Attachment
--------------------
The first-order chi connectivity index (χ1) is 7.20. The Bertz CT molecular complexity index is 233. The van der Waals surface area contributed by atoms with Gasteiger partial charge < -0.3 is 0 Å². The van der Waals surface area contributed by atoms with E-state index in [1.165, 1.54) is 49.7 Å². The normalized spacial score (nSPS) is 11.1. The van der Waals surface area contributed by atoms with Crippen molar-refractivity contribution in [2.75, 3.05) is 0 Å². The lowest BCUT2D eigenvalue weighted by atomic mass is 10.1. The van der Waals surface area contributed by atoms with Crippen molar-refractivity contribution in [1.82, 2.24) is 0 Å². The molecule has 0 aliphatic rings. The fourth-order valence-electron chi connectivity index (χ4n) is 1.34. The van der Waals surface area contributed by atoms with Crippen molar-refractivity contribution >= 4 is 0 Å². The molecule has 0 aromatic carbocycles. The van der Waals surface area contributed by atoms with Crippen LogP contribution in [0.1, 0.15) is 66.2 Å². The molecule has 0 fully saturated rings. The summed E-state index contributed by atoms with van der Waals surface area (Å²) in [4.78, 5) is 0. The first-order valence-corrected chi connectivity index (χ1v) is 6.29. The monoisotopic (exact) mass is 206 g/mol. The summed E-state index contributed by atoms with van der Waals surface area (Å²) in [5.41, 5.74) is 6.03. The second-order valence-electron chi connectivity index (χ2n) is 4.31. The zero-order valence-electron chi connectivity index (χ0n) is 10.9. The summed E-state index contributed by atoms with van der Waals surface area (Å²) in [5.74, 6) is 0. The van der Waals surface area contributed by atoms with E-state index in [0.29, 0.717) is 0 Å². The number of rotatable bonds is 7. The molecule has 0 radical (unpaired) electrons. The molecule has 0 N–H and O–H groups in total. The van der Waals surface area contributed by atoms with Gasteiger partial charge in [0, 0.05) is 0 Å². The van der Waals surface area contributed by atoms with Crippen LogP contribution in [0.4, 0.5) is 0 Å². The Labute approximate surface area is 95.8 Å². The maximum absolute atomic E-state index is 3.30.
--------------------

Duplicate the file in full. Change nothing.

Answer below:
The first-order chi connectivity index (χ1) is 7.20. The Bertz CT molecular complexity index is 233. The van der Waals surface area contributed by atoms with Gasteiger partial charge < -0.3 is 0 Å². The van der Waals surface area contributed by atoms with E-state index in [1.165, 1.54) is 49.7 Å². The normalized spacial score (nSPS) is 11.1. The van der Waals surface area contributed by atoms with Crippen molar-refractivity contribution in [2.75, 3.05) is 0 Å². The lowest BCUT2D eigenvalue weighted by atomic mass is 10.1. The van der Waals surface area contributed by atoms with Crippen molar-refractivity contribution in [1.82, 2.24) is 0 Å². The molecule has 0 aliphatic rings. The fourth-order valence-electron chi connectivity index (χ4n) is 1.34. The van der Waals surface area contributed by atoms with Crippen molar-refractivity contribution >= 4 is 0 Å². The molecule has 0 aromatic carbocycles. The van der Waals surface area contributed by atoms with Crippen LogP contribution in [0.1, 0.15) is 66.2 Å². The molecule has 0 fully saturated rings. The summed E-state index contributed by atoms with van der Waals surface area (Å²) in [4.78, 5) is 0. The first-order valence-corrected chi connectivity index (χ1v) is 6.29. The monoisotopic (exact) mass is 206 g/mol. The summed E-state index contributed by atoms with van der Waals surface area (Å²) in [5.41, 5.74) is 6.03. The second-order valence-electron chi connectivity index (χ2n) is 4.31. The zero-order valence-electron chi connectivity index (χ0n) is 10.9. The summed E-state index contributed by atoms with van der Waals surface area (Å²) in [5.74, 6) is 0. The van der Waals surface area contributed by atoms with E-state index in [0.29, 0.717) is 0 Å². The number of rotatable bonds is 7. The molecule has 0 radical (unpaired) electrons. The molecule has 0 N–H and O–H groups in total. The van der Waals surface area contributed by atoms with Gasteiger partial charge in [0, 0.05) is 0 Å². The van der Waals surface area contributed by atoms with Crippen LogP contribution in [0.4, 0.5) is 0 Å². The Labute approximate surface area is 95.8 Å². The maximum absolute atomic E-state index is 3.30.